The candor of the documentary surprised even Swift, who watched Miss Americana for the first time sitting next to Wilson.

"It was really emotional and intense [for her]," Wilson says. "Especially the section about body image. Her seeing the old images [of herself] — because this is all stuff we added in the editing room — and watching the media backlash section, it was so, so emotional. She was really moved."

Given Wilson's background in hard-hitting documentaries, it's unsurprising that she chose to focus on Swift's more politically charged battles, from the trauma of her 2017 sexual assault trial to her recent civic awakening. What is surprising is that Swift was happy to open up.

"There was really never a time where she said she wasn't game to go there. Never," Wilson says. That meant even delicately including Swift's long-term boyfriend, Joe Alwyn, whose relationship with the singer has been much discussed but rarely captured on camera. But although Alwyn is technically in Miss Americana, he appears only in abstract. He's a bodiless hand driving a car, a looming shadow on a frosty field, a baseball-capped hugger backstage, and, most crucially, the unseen amateur videographer filming Swift as she sits cross-legged on the floor playing "Call It What You Want" on acoustic guitar. At the "my baby's fit like a daydream" line, she stops singing and mouths "I love you" to him, appearing on the verge of tears. It's a beautifully pure moment that's almost uncomfortably personal. "We wanted to respect the privacy of her relationship," Wilson says, "but we also wanted to be able to touch on the importance of it in her life."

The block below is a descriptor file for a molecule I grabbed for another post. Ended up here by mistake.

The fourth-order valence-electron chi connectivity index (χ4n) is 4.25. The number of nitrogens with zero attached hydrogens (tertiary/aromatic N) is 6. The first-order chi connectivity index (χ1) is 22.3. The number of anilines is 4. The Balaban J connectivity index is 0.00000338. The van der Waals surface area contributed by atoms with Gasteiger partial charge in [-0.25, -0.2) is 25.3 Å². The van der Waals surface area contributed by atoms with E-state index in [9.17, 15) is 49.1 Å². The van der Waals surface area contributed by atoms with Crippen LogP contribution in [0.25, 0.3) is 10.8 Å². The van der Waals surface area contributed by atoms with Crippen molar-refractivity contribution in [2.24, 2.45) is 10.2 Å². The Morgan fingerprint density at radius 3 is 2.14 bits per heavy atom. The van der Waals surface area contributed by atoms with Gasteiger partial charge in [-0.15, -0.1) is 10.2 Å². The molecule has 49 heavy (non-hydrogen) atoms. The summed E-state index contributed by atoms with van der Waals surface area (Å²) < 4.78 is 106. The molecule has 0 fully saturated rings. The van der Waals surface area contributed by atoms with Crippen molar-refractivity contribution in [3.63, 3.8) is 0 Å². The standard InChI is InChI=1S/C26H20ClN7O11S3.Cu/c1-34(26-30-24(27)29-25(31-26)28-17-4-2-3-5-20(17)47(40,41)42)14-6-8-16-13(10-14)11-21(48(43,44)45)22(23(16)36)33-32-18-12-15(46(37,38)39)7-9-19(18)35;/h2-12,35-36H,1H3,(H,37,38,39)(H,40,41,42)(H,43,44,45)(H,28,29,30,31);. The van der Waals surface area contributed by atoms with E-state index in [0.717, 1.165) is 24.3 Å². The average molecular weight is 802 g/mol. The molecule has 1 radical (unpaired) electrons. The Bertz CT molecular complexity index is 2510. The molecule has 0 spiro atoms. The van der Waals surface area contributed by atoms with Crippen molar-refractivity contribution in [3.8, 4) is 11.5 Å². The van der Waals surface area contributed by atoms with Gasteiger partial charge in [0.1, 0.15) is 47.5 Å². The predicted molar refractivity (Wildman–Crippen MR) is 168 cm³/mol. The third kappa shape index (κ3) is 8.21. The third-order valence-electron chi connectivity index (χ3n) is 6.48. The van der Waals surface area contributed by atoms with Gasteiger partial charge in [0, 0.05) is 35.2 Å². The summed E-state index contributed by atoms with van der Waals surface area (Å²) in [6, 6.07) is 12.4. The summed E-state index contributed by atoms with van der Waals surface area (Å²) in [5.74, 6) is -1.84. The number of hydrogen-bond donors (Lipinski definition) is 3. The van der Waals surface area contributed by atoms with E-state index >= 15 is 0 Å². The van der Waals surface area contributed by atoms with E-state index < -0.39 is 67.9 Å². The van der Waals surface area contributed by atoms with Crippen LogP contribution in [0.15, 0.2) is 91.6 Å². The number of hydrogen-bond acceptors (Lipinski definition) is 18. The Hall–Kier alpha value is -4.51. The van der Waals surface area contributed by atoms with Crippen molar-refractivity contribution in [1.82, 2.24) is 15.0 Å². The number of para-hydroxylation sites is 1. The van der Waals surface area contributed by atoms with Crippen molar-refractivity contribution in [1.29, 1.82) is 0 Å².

The juxtaposition of those candid moments alongside Swift’s musings on her public persona is what makes Miss Americana a complete portrait of a once impenetrable subject. Thanks to Wilson’s direction, we're privy to the all-too-real things that consume Swift: the imposter syndrome ("I'm only here because I work hard and I'm nice to people," she says at one point), the internalized misogyny, and her previously relentless need to seek others' approval.

"We have these expectations of celebrities, that they don't have any problems… But, of course, they have all of the same experiences that people like you and I have, it's just playing out on this massive international stage," Wilson says. "Girls are brought up being taught that other people's approval is of paramount importance to our self-worth. Those are voices we hear in our heads all the time, and I was surprised by how deeply relatable [Taylor’s experience] was."

The result is an unfiltered look at the pop star’s life that not only surprised Swift, but will shock audiences with its radical honesty. This isn’t a faux “real and raw” documentary that purports to peek behind the curtain of fame. In Wilson’s hands, Miss Americana succeeds at cracking the carefully curated veneer of one of pop culture’s most polarizing figures. And though it might not convert the most ardent of Swift detractors, it’s a compelling watch for fans and foes alike.